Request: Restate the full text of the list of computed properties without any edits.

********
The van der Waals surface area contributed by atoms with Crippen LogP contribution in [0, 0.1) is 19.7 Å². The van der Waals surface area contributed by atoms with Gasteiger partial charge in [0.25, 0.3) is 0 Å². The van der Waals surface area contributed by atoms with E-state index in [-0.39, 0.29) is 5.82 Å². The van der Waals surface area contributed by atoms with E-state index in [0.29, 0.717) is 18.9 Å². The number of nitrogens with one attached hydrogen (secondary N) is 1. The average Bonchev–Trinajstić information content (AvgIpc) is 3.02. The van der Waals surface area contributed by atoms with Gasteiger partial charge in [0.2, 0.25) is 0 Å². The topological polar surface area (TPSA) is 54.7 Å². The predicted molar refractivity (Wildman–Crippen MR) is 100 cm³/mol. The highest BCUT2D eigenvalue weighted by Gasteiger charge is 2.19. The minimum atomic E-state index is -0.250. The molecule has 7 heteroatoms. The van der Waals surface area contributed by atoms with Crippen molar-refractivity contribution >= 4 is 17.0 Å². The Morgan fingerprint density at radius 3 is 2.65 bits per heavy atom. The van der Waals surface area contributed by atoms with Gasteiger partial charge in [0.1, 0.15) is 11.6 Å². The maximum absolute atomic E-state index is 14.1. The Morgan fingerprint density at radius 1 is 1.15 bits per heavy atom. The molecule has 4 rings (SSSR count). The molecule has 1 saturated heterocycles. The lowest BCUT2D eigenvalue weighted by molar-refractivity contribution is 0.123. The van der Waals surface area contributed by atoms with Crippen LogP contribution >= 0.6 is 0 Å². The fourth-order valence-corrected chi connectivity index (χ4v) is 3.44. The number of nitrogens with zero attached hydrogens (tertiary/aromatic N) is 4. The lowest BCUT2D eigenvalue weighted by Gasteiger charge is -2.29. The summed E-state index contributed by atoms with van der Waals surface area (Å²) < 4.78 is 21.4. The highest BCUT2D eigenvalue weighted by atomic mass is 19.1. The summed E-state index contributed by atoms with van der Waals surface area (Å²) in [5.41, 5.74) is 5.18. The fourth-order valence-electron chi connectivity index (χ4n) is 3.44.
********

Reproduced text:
The van der Waals surface area contributed by atoms with Crippen LogP contribution in [0, 0.1) is 19.7 Å². The van der Waals surface area contributed by atoms with Gasteiger partial charge in [0.25, 0.3) is 0 Å². The van der Waals surface area contributed by atoms with E-state index in [-0.39, 0.29) is 5.82 Å². The van der Waals surface area contributed by atoms with E-state index in [0.29, 0.717) is 18.9 Å². The number of nitrogens with one attached hydrogen (secondary N) is 1. The average Bonchev–Trinajstić information content (AvgIpc) is 3.02. The van der Waals surface area contributed by atoms with Gasteiger partial charge in [0.2, 0.25) is 0 Å². The topological polar surface area (TPSA) is 54.7 Å². The predicted molar refractivity (Wildman–Crippen MR) is 100 cm³/mol. The highest BCUT2D eigenvalue weighted by Gasteiger charge is 2.19. The minimum atomic E-state index is -0.250. The molecule has 7 heteroatoms. The van der Waals surface area contributed by atoms with Crippen molar-refractivity contribution >= 4 is 17.0 Å². The Morgan fingerprint density at radius 3 is 2.65 bits per heavy atom. The van der Waals surface area contributed by atoms with Gasteiger partial charge in [0.1, 0.15) is 11.6 Å². The maximum absolute atomic E-state index is 14.1. The Morgan fingerprint density at radius 1 is 1.15 bits per heavy atom. The molecule has 4 rings (SSSR count). The molecule has 1 saturated heterocycles. The lowest BCUT2D eigenvalue weighted by molar-refractivity contribution is 0.123. The van der Waals surface area contributed by atoms with Crippen LogP contribution >= 0.6 is 0 Å². The fourth-order valence-corrected chi connectivity index (χ4v) is 3.44. The number of nitrogens with zero attached hydrogens (tertiary/aromatic N) is 4. The lowest BCUT2D eigenvalue weighted by Gasteiger charge is -2.29. The summed E-state index contributed by atoms with van der Waals surface area (Å²) < 4.78 is 21.4. The highest BCUT2D eigenvalue weighted by atomic mass is 19.1. The summed E-state index contributed by atoms with van der Waals surface area (Å²) in [5.41, 5.74) is 5.18. The fourth-order valence-electron chi connectivity index (χ4n) is 3.44.